in January of 1972. I accepted a position working for
Perot's company - Electronic Data Systems
(EDS). I was hired as a computer operations
trainee, but I had to start in the tape library. We were in
the old Exchange Bank building at Mockingbird and Harry
Hines, near Love Field in Dallas. Within 6 months, I got
off the loading docks and out of the tape library to work
out on the computer floor. I was hanging tapes for the
overnight data processing runs of various banks, insurance
companies or state Medicare systems. By the end of my
first year, I had progressed to running the Master Console
on our newest 370/165.
started, our computers were room sized, and had to be
installed on raised flooring where industrial air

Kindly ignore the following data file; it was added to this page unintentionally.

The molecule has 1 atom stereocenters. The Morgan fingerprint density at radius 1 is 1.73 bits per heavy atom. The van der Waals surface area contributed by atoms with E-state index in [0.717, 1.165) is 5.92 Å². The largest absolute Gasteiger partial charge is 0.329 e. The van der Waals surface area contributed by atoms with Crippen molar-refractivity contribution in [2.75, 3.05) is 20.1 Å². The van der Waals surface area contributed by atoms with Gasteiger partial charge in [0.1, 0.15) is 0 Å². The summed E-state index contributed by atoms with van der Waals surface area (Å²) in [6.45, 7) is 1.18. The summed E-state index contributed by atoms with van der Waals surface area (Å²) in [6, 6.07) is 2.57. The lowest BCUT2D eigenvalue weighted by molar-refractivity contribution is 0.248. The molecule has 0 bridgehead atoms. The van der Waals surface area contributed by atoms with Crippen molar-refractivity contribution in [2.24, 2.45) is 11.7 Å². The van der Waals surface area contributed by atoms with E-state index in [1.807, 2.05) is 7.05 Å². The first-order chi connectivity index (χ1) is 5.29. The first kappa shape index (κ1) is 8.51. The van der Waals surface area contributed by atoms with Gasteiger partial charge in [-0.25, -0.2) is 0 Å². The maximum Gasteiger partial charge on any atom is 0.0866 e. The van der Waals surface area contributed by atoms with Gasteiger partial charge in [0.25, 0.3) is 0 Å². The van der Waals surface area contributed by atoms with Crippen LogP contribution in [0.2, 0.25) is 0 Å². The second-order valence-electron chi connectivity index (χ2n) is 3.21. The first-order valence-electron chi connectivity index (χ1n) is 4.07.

conditioning systems kept them cool by blowing air from the
bottom up. Back then, most of our data was stored on large
12 inch reels containing 2400 ft of magnetic tape. Often,
input data was produced on key punch machines.
At the time that
IBM released the System/360 (like the one pictured), they
were beginning to make the transition from discrete
transistors to integrated circuits, and their major source
of revenue moved from punched-card equipment to electronic
When I was first
assigned to the Fort Worth National Bank account,
they were still using electronic accounting machines such as
paper tape, manual card sorters, and wire boards.
Learning about the hardware and
equipment in computer operations helped me better understand
the big picture of Data Processing systems. This proved